Rocky Ridge Farm was eventually expanded to about 200 acres (809,000 m²) and was a productive poultry, dairy, and fruit farm. Almanzo's lifetime love of Morgan horses was indulged, and he also kept a large herd of cows and goats. Having learned a hard lesson by focusing on wheat farming in South Dakota, the Wilders chose a more diversified approach to farming suited to the climate of the Ozarks. Almanzo lived out the rest of his life on his farm, and both he and Laura were active in various community and church pursuits during their time in Missouri.

Although royalties from the Little House books helped provide for Laura and Almanzo, Rose helped support her parents until the mid-1930s. Eventually their efforts at Rocky Ridge during the 30s and 40s, along with the royalties from Laura's books finally provided a secure enough income to allow them to attain a financial stability not known earlier in their marriage. Earlier in their marriage, Laura had also contributed to their income by taking in occasional boarders, writing columns for a rural newspaper, and serving as Treasurer/Loan Officer for a Farm Loan Association.

In the 1920s and 1930s, Rose lived on the farm for long periods of time, bringing electricity and other modern updates to the place, even building an English-style stone cottage for her parents, while taking over the farm house herself for about ten years. Almanzo learned to drive an automobile, which greatly improved the Wilders' mobility. They eventually took several long auto trips, including to California and the Pacific Northwest, and went several times to visit Laura's remaining family in South Dakota. When Rose moved permanently to Connecticut in about 1937, her parents quickly returned to their beloved farm house, later selling off the eastern land with the stone cottage.

Almanzo spent his last years happily tending small vegetable and flower gardens, indulging his lifetime love of woodworking and carpentry and tending his goats. He aided his wife in greeting the carloads of Little House fans who regularly found their way to Rocky Ridge Farm. Almanzo Wilder died at the age of 92 on October 23, 1949 after suffering two heart attacks. Laura died eight years later, on February 10, 1957. Rose lived until 1968. All three of them are buried in Mansfield, and many of Almanzo's possessions and handiwork can be seen at Rocky Ridge Farm, now the Laura Ingalls Wilder/Rose Wilder Lane Museum, as well as the Malone, New York and Spring Valley, Minnesota sites.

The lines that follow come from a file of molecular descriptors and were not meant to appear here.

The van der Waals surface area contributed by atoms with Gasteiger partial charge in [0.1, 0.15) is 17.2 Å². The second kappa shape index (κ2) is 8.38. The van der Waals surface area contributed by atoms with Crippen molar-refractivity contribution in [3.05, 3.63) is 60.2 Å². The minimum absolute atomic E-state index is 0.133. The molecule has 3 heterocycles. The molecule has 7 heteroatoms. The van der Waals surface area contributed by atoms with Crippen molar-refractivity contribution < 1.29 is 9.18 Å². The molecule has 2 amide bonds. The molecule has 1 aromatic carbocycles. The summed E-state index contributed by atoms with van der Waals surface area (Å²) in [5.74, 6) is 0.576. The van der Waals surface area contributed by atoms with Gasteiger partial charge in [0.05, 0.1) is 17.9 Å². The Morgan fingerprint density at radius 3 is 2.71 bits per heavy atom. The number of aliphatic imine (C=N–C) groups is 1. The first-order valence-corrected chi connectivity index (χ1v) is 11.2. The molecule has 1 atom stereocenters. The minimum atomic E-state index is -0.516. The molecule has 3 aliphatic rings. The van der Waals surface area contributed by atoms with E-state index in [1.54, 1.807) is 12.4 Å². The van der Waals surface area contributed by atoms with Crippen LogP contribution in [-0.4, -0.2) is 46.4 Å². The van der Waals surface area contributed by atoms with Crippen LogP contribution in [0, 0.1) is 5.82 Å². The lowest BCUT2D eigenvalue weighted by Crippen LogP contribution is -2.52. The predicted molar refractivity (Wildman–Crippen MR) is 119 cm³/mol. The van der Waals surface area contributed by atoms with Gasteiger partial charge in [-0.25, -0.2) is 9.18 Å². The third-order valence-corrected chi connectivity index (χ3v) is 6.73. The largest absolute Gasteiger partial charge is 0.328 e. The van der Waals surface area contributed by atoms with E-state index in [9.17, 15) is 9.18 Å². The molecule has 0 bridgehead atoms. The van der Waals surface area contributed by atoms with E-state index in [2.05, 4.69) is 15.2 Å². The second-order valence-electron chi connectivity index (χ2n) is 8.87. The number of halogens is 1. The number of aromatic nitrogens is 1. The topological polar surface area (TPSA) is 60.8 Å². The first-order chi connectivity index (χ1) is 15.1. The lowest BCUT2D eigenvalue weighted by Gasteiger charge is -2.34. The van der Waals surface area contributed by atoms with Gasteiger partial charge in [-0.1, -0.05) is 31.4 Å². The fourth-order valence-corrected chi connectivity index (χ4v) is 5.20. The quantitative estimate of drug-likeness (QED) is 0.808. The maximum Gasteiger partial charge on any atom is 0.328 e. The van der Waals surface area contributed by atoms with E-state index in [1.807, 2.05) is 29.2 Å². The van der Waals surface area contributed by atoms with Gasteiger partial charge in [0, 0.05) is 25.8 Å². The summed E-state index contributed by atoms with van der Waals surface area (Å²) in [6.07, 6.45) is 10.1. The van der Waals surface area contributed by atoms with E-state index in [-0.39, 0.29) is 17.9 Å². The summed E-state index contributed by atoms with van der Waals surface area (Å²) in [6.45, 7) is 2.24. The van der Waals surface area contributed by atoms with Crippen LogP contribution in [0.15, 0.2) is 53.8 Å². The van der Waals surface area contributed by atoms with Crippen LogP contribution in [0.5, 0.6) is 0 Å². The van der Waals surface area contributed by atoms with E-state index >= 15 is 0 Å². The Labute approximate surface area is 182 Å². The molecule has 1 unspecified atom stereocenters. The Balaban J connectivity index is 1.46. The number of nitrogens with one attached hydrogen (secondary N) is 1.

Almanzo Wilder appears to have been a quiet, stoic man, representative of the time and culture in which he lived. His love of farming, horses, and rural living are well documented. Most of what is known of his personality and inner character must be gleaned from his wife's and daughter's literary portrayals (the lead character of Rose's homesteading novel Free Land was based on Almanzo) and the remaining evidence left among his family and friends' written recollections.


Daniel Wilder (1764-1851)
Mary Polly Gould (1765-1828)
Thomas Payne
Sarah Stewart Mason
Justin Day, I
Abel Wilder (1784-1849)
Hannah Payne (1790-1842)
Justin Day, II
Diadema Bateman (1794-1868)
James Mason Wilder (1813-1899)
Angeline Albina Day (1821-1905)
Laura Ann Wilder (1844-1899)
Royal Gould Wilder (1847-1925)
Eliza Jane Wilder (1850-1930)
Alice M. Wilder (1852-1892)
Almanzo James Wilder (1857-1949)
Perley Day Wilder (1869-1934)

Name origin[edit]

In one of her books, Little Town on the Prairie, Laura Ingalls Wilder attributed to Almanzo Wilder the following explanation for his rather unusual first name: "It was wished on me. My folks have got a notion there always has to be an Almanzo in the family, because 'way back in the time of the Crusades there was a Wilder went to them, and an Arab or somebody saved his life. El Manzoor, the name was. They changed it after a while in England..."

Mansour is a common Arabic given name, meaning "victorious"; the article "al-" or "el-" merely means "the". Also, Al-Mansour is one of the most famous families in Saudi Arabia.

In the media[edit]

Wilder was portrayed in the television adaptations of Little House on the Prairie by :


  1. ^
  2. ^ Becoming Laura Ingalls Wilder, by John Miller, 1998, page 84.
  3. ^ Becoming Laura Ingalls Wilder, by John Miller, 1998, page 36.
  4. ^ The Ghost in the Little House, by William Holtz, 1993, page 51.

Minnesota Historical Society: Minnesota State Census Index 1875

External links[edit]